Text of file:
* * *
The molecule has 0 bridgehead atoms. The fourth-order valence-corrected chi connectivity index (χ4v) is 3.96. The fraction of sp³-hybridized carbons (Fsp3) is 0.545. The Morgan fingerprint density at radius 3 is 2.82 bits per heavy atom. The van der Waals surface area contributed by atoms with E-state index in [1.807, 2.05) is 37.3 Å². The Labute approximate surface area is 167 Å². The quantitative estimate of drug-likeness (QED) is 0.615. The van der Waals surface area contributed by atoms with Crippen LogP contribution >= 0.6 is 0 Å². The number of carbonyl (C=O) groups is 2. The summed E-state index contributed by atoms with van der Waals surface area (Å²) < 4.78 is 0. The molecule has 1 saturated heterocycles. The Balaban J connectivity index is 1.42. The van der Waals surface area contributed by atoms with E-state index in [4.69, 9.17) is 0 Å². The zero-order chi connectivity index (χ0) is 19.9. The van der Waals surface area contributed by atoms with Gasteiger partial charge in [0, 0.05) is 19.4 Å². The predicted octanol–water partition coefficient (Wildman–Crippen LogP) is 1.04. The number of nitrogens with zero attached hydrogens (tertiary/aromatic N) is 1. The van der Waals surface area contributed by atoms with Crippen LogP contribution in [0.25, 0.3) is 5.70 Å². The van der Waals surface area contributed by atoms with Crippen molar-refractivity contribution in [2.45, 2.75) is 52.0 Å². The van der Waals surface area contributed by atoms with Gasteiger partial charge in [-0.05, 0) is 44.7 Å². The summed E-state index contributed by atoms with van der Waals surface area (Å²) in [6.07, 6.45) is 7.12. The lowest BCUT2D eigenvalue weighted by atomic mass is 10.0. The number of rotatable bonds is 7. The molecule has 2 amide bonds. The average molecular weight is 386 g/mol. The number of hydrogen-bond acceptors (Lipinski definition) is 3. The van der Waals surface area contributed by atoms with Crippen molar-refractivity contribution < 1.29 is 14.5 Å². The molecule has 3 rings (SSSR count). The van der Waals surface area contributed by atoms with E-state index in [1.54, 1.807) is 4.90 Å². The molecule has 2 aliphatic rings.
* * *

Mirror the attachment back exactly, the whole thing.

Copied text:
The molecule has 0 bridgehead atoms. The fourth-order valence-corrected chi connectivity index (χ4v) is 3.96. The fraction of sp³-hybridized carbons (Fsp3) is 0.545. The Morgan fingerprint density at radius 3 is 2.82 bits per heavy atom. The van der Waals surface area contributed by atoms with E-state index in [1.807, 2.05) is 37.3 Å². The Labute approximate surface area is 167 Å². The quantitative estimate of drug-likeness (QED) is 0.615. The van der Waals surface area contributed by atoms with Crippen LogP contribution >= 0.6 is 0 Å². The number of carbonyl (C=O) groups is 2. The summed E-state index contributed by atoms with van der Waals surface area (Å²) < 4.78 is 0. The molecule has 1 saturated heterocycles. The Balaban J connectivity index is 1.42. The van der Waals surface area contributed by atoms with E-state index in [4.69, 9.17) is 0 Å². The zero-order chi connectivity index (χ0) is 19.9. The van der Waals surface area contributed by atoms with Gasteiger partial charge in [0, 0.05) is 19.4 Å². The predicted octanol–water partition coefficient (Wildman–Crippen LogP) is 1.04. The number of nitrogens with zero attached hydrogens (tertiary/aromatic N) is 1. The van der Waals surface area contributed by atoms with Crippen LogP contribution in [0.25, 0.3) is 5.70 Å². The van der Waals surface area contributed by atoms with Crippen molar-refractivity contribution in [2.45, 2.75) is 52.0 Å². The van der Waals surface area contributed by atoms with Gasteiger partial charge in [-0.05, 0) is 44.7 Å². The summed E-state index contributed by atoms with van der Waals surface area (Å²) in [6.07, 6.45) is 7.12. The lowest BCUT2D eigenvalue weighted by atomic mass is 10.0. The number of rotatable bonds is 7. The molecule has 2 amide bonds. The average molecular weight is 386 g/mol. The number of hydrogen-bond acceptors (Lipinski definition) is 3. The van der Waals surface area contributed by atoms with Crippen molar-refractivity contribution < 1.29 is 14.5 Å². The molecule has 3 rings (SSSR count). The van der Waals surface area contributed by atoms with E-state index in [1.54, 1.807) is 4.90 Å². The molecule has 2 aliphatic rings.